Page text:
I had recently re-watched The Goonies with my partner and a couple of my best friends, one of whom had never seen the film before in her life. I know – our jaws hit the floor when we heard that too. It had been a hot minute since I had last watched the film, but it still held up as the epitome of a fantastic ’80s treasure hunting adventure.
We chatted throughout the film. We weren’t missing anything, we had already seen it several times in our lifetime and could quote it like any child who grew up in the ’80s. We had a long discussion about how the film didn’t have a sequel (yet), and what would it entail if it were to go into production. We pitched around the idea of the cast of The Goonies reuniting as adults to embark on a new journey, or a more likely scenario of The Goonies children going out on a similar journey to their parents.
That’s when I chimed in:
“Guys. There was a Goonies II. It was for the Nintendo.”
In 1987, Konami had developed and published a direct to video game sequel of the Goonies for the Nintendo Entertainment System (NES). Ma Fratelli had broken out of jail and her first act of revenge was to kidnap all of the kids from the Goonies and lock them up inside her hideout. The only one who managed to escape her dastardly plan was Mikey, and it was up to him to find and free all of his friends – Including their long-time BFF, Annie the Mermaid. I don’t know who she is or where she came from, it’s not going to be explained, but apparently Mikey and the Mermaid are madly in love.
The gameplay for this is actually very interesting. Most of the levels follow a Metroidvania style, allowing Mikey to explore multiple worlds by jumping and climbing his way through a barrage of enemies. Similar to games like Metroid, Castlevania and Legend of Zelda, he needed to collect a certain number of items that would allow him to access new areas.
The more interesting components of the gameplay are the first person levels that reminded me a lot of the NES adaption of Friday the 13th. Luckily, there is no unstoppable Jason Voorhees to make these sections impossible – no, these are difficult for a whole different reason.
Each one of these first person perspective areas require the player to solve “puzzles” in order to move forward. I use “puzzles” in quotations because really it’s a matter of deciding which precise part of the room to knock on with your fist or a hammer to make additional doorways or holes to appear. Some of these sections also have a safe with tips in them, but I wouldn’t recommend wasting any of the precious keys you need to save The Goonies on hints because we have the internet and we can just google that information.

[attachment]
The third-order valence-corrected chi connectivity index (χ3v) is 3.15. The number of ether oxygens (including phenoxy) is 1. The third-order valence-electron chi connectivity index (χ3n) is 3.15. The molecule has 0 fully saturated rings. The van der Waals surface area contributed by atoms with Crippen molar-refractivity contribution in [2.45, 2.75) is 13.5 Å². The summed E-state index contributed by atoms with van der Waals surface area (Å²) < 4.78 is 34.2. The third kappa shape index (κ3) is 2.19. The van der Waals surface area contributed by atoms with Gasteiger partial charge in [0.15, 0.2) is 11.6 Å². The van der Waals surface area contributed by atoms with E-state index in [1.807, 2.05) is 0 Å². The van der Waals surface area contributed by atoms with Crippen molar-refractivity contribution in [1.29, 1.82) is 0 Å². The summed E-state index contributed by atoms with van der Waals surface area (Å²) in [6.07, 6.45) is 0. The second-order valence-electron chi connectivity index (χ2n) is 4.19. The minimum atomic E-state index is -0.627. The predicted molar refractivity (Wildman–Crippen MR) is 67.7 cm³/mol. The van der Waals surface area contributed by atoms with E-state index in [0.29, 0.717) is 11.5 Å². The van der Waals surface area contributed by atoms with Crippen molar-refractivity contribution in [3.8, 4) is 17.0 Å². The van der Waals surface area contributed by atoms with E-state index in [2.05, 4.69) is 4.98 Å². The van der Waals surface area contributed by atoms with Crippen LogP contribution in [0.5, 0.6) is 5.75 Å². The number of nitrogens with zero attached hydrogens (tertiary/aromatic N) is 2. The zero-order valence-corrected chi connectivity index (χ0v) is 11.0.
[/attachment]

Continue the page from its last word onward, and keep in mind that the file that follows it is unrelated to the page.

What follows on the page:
There was one particular sequence that was completely ridiculous in which Mikey had to bang a hole into the ceiling with a hammer, use a ladder to climb up into it, punch an old lady in a face for an item, then climb back down into the original room to talk to a magical wizard that would teleport Mikey to a different part of the hideout. Yes, there are wizards in this. Also, a magical superhero called “Konami Man” who refills Mikey’s health.
The level design is very similar to The Goonies film where the player navigates Mikey from the Fratelli cabin down into the depths of the caverns deep below it. I felt like this was a fairly well captured translation of the film’s locations into a 2D environment. My only critique is that we never get to visit One Eyed Willy’s ship. Considering The Goonies left all of the treasure behind with the ship, you would think they would at least make the sequel video game go back and recollect all of the lost treasure. Nope. We’re helping a sexy mermaid instead.
This game can be relentless toward the player if they don’t know where they are going in each level. I had played this game many times before, but hadn’t completed it because I just didn’t know where to go or what part of a wall to punch to make an item appear. I used a walkthrough on the game this time around, and I recommend any new players to do the same, because you will lose a lot of time and lives trying to play this game without one. Games like Metroid and Castlevania, which are also maze-like in nature, at least have a path and obvious points in which you can use a newfound power up to move forward. The Goonies II has nothing of that nature, and it doesn’t help that whenever the player walks through a door, they wind up on a reverse map called “Back of the House.”
The other problem with this game is that some of the enemies are too difficult to defeat or even avoid. I can’t count how many times a bat would fly at me and knock me off a ledge because I couldn’t evade its attack. Even with powered-up weapons like the boomerang, it would still require to hit an enemy 15-20 times without an explosive. Also as far as I can tell, the keys needed to unlock the Goonies generate completely at random, which adds another layer of unnecessary difficulty to this game. Luckily, the walkthrough showed me where I could find the base keys so I didn’t wind up stuck at any point during the game.
Is this game fun? I would argue “yes.” Playing it as a kid meant hours of endless exploration, and that can be fun for a video game. As an actual game to complete? Well, I think I am good on doing it this one time. It’s really honestly too difficult to invest that much time into the game, and I spent a lot of the later levels cursing at my screen because the enemies were generating at random with no pattern.
That being said, I could walk around for hours listening to the 8-bit remix of Cyndi Lauper’s “The Goonies ‘R’ Good Enough” for days.
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